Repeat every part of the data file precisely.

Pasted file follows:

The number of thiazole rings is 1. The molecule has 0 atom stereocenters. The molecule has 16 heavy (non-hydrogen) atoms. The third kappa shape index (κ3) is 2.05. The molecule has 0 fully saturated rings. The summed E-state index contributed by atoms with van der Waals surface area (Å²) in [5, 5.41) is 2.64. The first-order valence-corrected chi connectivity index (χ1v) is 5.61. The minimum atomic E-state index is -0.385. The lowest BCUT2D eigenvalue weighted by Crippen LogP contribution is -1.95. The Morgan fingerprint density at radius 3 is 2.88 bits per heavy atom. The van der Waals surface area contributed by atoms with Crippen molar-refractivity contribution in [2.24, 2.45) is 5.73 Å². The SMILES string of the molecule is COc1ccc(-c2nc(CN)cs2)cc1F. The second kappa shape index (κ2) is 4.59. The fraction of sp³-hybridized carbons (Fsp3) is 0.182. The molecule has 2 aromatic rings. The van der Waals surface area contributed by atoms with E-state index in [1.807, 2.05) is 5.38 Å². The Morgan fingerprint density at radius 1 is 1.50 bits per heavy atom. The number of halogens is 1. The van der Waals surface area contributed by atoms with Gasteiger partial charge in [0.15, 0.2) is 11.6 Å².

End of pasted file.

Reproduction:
The number of thiazole rings is 1. The molecule has 0 atom stereocenters. The molecule has 16 heavy (non-hydrogen) atoms. The third kappa shape index (κ3) is 2.05. The molecule has 0 fully saturated rings. The summed E-state index contributed by atoms with van der Waals surface area (Å²) in [5, 5.41) is 2.64. The first-order valence-corrected chi connectivity index (χ1v) is 5.61. The minimum atomic E-state index is -0.385. The lowest BCUT2D eigenvalue weighted by Crippen LogP contribution is -1.95. The Morgan fingerprint density at radius 3 is 2.88 bits per heavy atom. The van der Waals surface area contributed by atoms with Crippen molar-refractivity contribution in [2.24, 2.45) is 5.73 Å². The SMILES string of the molecule is COc1ccc(-c2nc(CN)cs2)cc1F. The second kappa shape index (κ2) is 4.59. The fraction of sp³-hybridized carbons (Fsp3) is 0.182. The molecule has 2 aromatic rings. The van der Waals surface area contributed by atoms with E-state index in [1.807, 2.05) is 5.38 Å². The Morgan fingerprint density at radius 1 is 1.50 bits per heavy atom. The number of halogens is 1. The van der Waals surface area contributed by atoms with Gasteiger partial charge in [0.15, 0.2) is 11.6 Å².